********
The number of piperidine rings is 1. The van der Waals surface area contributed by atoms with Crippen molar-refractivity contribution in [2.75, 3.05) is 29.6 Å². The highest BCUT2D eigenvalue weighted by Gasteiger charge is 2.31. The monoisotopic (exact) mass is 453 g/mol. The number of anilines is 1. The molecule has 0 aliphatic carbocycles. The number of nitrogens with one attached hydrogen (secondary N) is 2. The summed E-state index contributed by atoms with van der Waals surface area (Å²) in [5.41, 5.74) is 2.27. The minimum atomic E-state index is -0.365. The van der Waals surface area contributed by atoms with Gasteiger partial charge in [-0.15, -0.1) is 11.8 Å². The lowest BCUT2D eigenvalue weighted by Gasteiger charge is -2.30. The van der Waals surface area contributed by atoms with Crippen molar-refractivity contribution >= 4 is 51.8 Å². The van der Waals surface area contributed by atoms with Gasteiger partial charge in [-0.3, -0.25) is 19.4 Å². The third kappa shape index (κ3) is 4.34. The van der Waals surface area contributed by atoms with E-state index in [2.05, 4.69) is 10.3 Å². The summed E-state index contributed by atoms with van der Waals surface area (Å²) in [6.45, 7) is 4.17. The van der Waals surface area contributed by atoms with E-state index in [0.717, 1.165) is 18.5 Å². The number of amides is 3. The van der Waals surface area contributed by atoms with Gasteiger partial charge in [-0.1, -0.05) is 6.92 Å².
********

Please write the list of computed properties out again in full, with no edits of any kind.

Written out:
The number of piperidine rings is 1. The van der Waals surface area contributed by atoms with Crippen molar-refractivity contribution in [2.75, 3.05) is 29.6 Å². The highest BCUT2D eigenvalue weighted by Gasteiger charge is 2.31. The monoisotopic (exact) mass is 453 g/mol. The number of anilines is 1. The molecule has 0 aliphatic carbocycles. The number of nitrogens with one attached hydrogen (secondary N) is 2. The summed E-state index contributed by atoms with van der Waals surface area (Å²) in [5.41, 5.74) is 2.27. The minimum atomic E-state index is -0.365. The van der Waals surface area contributed by atoms with Gasteiger partial charge in [-0.15, -0.1) is 11.8 Å². The lowest BCUT2D eigenvalue weighted by Gasteiger charge is -2.30. The van der Waals surface area contributed by atoms with Crippen molar-refractivity contribution >= 4 is 51.8 Å². The van der Waals surface area contributed by atoms with Gasteiger partial charge in [-0.3, -0.25) is 19.4 Å². The third kappa shape index (κ3) is 4.34. The van der Waals surface area contributed by atoms with E-state index in [2.05, 4.69) is 10.3 Å². The summed E-state index contributed by atoms with van der Waals surface area (Å²) in [6.45, 7) is 4.17. The van der Waals surface area contributed by atoms with E-state index in [0.717, 1.165) is 18.5 Å². The number of amides is 3. The van der Waals surface area contributed by atoms with Gasteiger partial charge in [-0.1, -0.05) is 6.92 Å².